Historical Comparisons between Various Interest Rates and Growth Rates in the CPI, MCPI, Average Weekly Earnings and Total Compensation in the Employer Cost Index
Ireland, Thomas R., Journal of Legal Economics
Forensic economists who calculate damages in personal injury and wrongful death disagree about appropriate discount rates to use for reducing future values to present value and about growth rates that should be used to project increases in wages, fringe benefits, the price level and the medical component of the price level. Those disagreements take two forms. First, there is debate over which interest rates to consider. Some economists advocate use of instruments of very short maturities only, such as the 9 1 day U.S. Treasury bill rate or the six month U.S. Treasury bill rate. Some advocate use of one year or three year notes or 10 year or 30 year U.S. Treasury bonds. Some advocate use of municipal Aaa rates because of their tax-free features. Some advocate use of rates on Treasury inflation indexed securities and some advocate blended rates. Likewise, there is some disagreement about whether to measure changes in earnings by use of the average weekly earnings series or the employer cost index.
The second form of disagreement focuses on the historical periods that should be considered when choosing both a discount rate and an earnings growth rate. This area of disagreement can be further divided into two issues, The first issue is whether the discount rate and earnings and price growth rates should be treated disparately or in the same manner. Some forensic economists argue that growth rates in earnings and prices should be derived from past data, but the discount rate should be based on current market data. Others argue that if past growth rates in earnings and prices are used, discount rates from the same period should also be used. The second issue is what the appropriate period should be if one is using past data for either growth rates or growth rates in earnings and prices. Should it be five years, ten years, twenty years, or some other period? There is indication of the scope of differences that exist in the 1999 survey of members of the National Association of Forensic Economics (Brookshire and Slesnick 1999).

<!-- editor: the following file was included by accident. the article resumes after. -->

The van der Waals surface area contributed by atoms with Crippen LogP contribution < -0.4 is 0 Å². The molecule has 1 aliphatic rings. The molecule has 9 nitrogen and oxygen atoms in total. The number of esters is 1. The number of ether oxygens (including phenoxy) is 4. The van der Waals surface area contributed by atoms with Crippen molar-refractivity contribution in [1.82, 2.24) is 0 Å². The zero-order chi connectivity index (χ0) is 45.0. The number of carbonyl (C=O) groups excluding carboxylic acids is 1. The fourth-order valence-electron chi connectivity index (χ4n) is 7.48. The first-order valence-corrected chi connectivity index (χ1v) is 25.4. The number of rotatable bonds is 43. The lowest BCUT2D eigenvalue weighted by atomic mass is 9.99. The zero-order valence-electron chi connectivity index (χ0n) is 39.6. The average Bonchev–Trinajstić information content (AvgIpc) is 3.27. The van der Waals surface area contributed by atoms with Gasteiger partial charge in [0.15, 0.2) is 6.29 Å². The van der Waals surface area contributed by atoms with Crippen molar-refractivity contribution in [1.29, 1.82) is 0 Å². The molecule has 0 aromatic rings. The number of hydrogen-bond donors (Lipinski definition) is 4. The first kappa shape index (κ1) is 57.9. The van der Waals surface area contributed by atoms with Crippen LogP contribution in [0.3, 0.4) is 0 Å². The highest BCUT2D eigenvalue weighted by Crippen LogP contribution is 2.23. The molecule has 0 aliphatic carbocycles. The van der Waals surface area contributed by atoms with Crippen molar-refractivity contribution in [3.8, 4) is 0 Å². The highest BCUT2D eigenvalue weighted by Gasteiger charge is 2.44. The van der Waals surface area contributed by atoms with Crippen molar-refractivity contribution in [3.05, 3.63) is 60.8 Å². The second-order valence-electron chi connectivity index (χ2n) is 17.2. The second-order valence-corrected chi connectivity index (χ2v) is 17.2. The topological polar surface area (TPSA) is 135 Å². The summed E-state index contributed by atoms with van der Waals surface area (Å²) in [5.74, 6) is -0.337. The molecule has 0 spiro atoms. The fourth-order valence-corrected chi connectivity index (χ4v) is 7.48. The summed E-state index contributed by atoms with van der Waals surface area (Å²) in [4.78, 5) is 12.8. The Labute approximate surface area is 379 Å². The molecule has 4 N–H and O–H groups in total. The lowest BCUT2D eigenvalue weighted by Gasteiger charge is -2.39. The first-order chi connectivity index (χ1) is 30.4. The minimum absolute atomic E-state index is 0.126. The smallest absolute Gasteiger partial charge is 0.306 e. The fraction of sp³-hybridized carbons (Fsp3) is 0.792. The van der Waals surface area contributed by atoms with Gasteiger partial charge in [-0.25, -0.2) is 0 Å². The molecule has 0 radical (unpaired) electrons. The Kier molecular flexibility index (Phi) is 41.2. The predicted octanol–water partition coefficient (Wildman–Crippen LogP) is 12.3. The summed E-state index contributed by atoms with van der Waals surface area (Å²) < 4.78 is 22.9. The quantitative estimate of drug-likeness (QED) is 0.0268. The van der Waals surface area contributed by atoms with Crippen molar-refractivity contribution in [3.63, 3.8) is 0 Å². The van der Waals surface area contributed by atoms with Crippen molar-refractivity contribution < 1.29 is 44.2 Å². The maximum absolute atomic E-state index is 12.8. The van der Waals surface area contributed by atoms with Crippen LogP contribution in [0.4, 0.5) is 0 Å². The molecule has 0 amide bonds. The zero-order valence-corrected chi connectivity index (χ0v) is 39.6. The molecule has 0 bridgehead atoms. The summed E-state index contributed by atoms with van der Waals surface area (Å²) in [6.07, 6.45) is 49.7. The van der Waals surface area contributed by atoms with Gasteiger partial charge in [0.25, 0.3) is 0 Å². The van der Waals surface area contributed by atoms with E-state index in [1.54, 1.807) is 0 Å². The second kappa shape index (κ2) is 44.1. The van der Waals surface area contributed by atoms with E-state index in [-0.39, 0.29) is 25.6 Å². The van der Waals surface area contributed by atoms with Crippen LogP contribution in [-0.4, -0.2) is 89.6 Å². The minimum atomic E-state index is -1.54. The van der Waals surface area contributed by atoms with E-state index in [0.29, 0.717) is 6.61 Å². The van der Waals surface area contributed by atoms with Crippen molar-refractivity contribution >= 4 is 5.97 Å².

Those issues notwithstanding, the purpose of this paper is not to argue for or against particular interest rates or historical periods (though this author has expressed his views on these matters elsewhere). Rather, the purpose is to provide broad based data to facilitate whatever historical comparisons any given researcher might wish to make between commonly used growth rates and discount rates. It is this writer's hope that the tables provided in this paper, particularly tables 7 and 8, will enable good forensic economists to quickly disprove factually inaccurate calculations they may confront when looking at the reports of other forensic economists. The rate comparisons provided in this paper include the 91 day Treasury bill rate, the 3 year Treasury note rate, the 10 year Treasury bond rate, the 30 year Treasury bond rate, the muni Aaa rate, the corporate Aaa rate compared with rates of growth in the consumer price index (CPI), the medical component of the consumer price index (MCPI), average weekly earnings, and the total compensation series in the employer cost index (ECI).
For convenience, all data in this paper are taken from the Economic Report of the President: 2000 (Council of Economic Advisors 2000). That convenience imposed limits on the length of the historical periods that could be considered. Table B-71 provides annual values for most of the interest rates back to 1953, allowing for 47 years of comparisons. The only exception is the 30 year U.S. Treasury bond, which only began to be issued in 1977, allowing for 23 years of comparisons. Rates of increase in the CPI and MCPI are taken from table B-3. Data in that table goes back to 1940, but only figures after 1953 were used, based on availability of discount rates from table B-71. Data for the Average Weekly Earnings series in table B-45 starts in 1959, which imposes a 4 1 year limit. Data for the ECI total compensation series is reported only after 1980, imposing a 20 year limit. …